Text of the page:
Research Title: Biogeochemical Exchanges between Terrestrial Systems
Funding Level (millions of dollars):
Committee on Environment and Natural Resources (CENR) Component:
(a) Subcommittee: Global Change Subcommittee (100%)
(b) Environmental Issue: Large-scale change in land use 80%; Climate Change 20%
(c) Research Activity: System structure and function: Observations, Prediction, Data Management
U.S. Geological Survey
104 National Center
Reston, VA 22092
Point of Contact:
A critical aspect of predicting future atmospheric concentrations of natural greenhouse gases relates to understanding the sources and sinks of these gases in terrestrial environments.
The USGS conducts research on the global carbon and nutrient cycles, past and present, to improve understanding of the sources, sinks and exchanges of carbon over time under different climatic regimes. Many of the pathways for carbon (as well as nitrogen and phosphorus which are the major nutrients that control CO 2 uptake) are associated with water fluxes that are a major topic of USGS global change research. Thus, it is logical and efficient to conduct research on the pathways of these gases in conjunction with ongoing USGS studies of the hydrologic cycle. Moreover, other terrestrial events such as volcanic eruptions often have significant effects on the global energy balance and, thereby, complicate interpretation of natural and anthropogenic contributions to global change. The Bureau of Mines also conducts research on the contribution of coal mining to atmospheric methane concentrations. This research has lead to enhanced understanding of methane mitigation and mining emissions.
The program emphasizes two primary topics: (1) Improving the understanding of the sources and sinks of carbon dioxide and methane, especially in soils, lakes, wetlands, the unsaturated zone, volcano emissions, and in areas of active and abandoned coal mining. The role of terrestrial ecosystems in sequestering atmospheric carbon dioxide is a major unknown in greenhouse effect predictions. An effort will be made to develop and deploy measurement technology that can help quantify the role of terrestrial systems in the carbon budget. The program also includes development of time- dependent models of the global carbon cycle that focus on the feedbacks between climate and the rates of exchange of greenhouse gases among the various reservoirs, and the subsequent changes in greenhouse gas concentrations. (2) Investigating the flux of carbon, gaseous volatiles and aerosols between terrestrial, atmospheric, and marine environments through contemporaneous observations (e.g., monitoring volcanic emissions, real- time monitoring of coal bed methane emissions) and evidence preserved in the geologic record. Emphasis will be given to understanding the links between the carbon cycle and those of other elements (e.g., phosphorus, nitrogen, and sulfur).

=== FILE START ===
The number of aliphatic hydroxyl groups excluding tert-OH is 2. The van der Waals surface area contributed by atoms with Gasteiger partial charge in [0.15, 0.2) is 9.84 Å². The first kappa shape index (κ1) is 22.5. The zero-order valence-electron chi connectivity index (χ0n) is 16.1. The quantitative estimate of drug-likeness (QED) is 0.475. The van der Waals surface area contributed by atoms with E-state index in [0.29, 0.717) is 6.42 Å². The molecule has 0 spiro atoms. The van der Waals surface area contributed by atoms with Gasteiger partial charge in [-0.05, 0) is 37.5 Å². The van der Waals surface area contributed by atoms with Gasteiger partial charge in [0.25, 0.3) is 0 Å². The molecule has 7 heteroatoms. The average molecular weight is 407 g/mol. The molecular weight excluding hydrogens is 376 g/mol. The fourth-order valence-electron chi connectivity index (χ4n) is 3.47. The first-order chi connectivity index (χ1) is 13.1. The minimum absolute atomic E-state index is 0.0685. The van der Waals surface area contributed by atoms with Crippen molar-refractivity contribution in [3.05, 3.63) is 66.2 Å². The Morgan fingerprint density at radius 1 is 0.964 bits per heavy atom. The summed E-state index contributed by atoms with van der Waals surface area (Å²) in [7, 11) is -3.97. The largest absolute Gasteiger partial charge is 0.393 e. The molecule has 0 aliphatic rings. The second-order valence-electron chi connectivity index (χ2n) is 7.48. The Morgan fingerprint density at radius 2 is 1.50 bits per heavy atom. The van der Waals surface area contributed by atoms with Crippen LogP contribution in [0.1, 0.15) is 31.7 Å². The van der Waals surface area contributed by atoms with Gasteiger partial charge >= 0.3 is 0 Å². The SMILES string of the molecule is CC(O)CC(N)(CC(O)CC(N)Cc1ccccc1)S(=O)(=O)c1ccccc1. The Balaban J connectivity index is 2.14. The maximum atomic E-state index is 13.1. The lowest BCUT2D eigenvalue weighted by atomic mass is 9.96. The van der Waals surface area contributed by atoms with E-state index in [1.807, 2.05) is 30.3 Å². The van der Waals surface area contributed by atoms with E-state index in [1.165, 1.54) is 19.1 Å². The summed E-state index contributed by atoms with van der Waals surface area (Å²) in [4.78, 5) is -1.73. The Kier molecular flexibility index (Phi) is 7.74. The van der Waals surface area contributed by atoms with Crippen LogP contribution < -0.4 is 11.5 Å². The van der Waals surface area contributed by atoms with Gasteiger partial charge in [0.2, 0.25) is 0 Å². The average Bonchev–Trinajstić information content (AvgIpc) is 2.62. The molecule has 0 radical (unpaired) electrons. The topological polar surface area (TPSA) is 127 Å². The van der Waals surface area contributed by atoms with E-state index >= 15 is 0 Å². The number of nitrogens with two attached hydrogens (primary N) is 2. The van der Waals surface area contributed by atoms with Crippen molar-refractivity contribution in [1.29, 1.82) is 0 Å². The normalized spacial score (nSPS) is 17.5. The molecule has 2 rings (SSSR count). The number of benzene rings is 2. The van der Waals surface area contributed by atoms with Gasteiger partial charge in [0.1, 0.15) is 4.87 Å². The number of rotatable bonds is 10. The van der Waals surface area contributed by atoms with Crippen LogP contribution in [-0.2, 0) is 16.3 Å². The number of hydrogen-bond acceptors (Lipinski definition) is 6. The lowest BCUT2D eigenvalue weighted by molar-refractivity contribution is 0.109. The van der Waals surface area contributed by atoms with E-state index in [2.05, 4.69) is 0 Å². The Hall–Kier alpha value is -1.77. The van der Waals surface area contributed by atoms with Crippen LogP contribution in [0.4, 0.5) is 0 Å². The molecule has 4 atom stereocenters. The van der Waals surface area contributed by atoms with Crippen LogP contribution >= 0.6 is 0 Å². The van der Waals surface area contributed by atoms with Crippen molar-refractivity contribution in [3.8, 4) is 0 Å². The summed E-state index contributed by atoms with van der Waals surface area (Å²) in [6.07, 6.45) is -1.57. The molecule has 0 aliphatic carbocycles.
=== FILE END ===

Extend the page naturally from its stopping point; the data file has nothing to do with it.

This program is designed to facilitate collaboration with researchers involved in long-term ecological and nutrient studies (such as being conducted at LTER and Biosphere Reserves) and researching, monitoring, and modeling greenhouse gas emissions. Partnerships and agreements are in place between Department of the Interior bureaus and with the Department of Energy, U.S. Forest Service, Environmental Protection Agency, National Aeronautics and Space Administration, and numerous universities.
Improved understanding and documentation of current terrestrial carbon sources, sinks, and fluxes will help balance the modern global carbon budget. Improved understanding of modern processes when combined with information on changes of sources and sinks under different climates will improve estimates of future atmospheric greenhouse gas concentrations.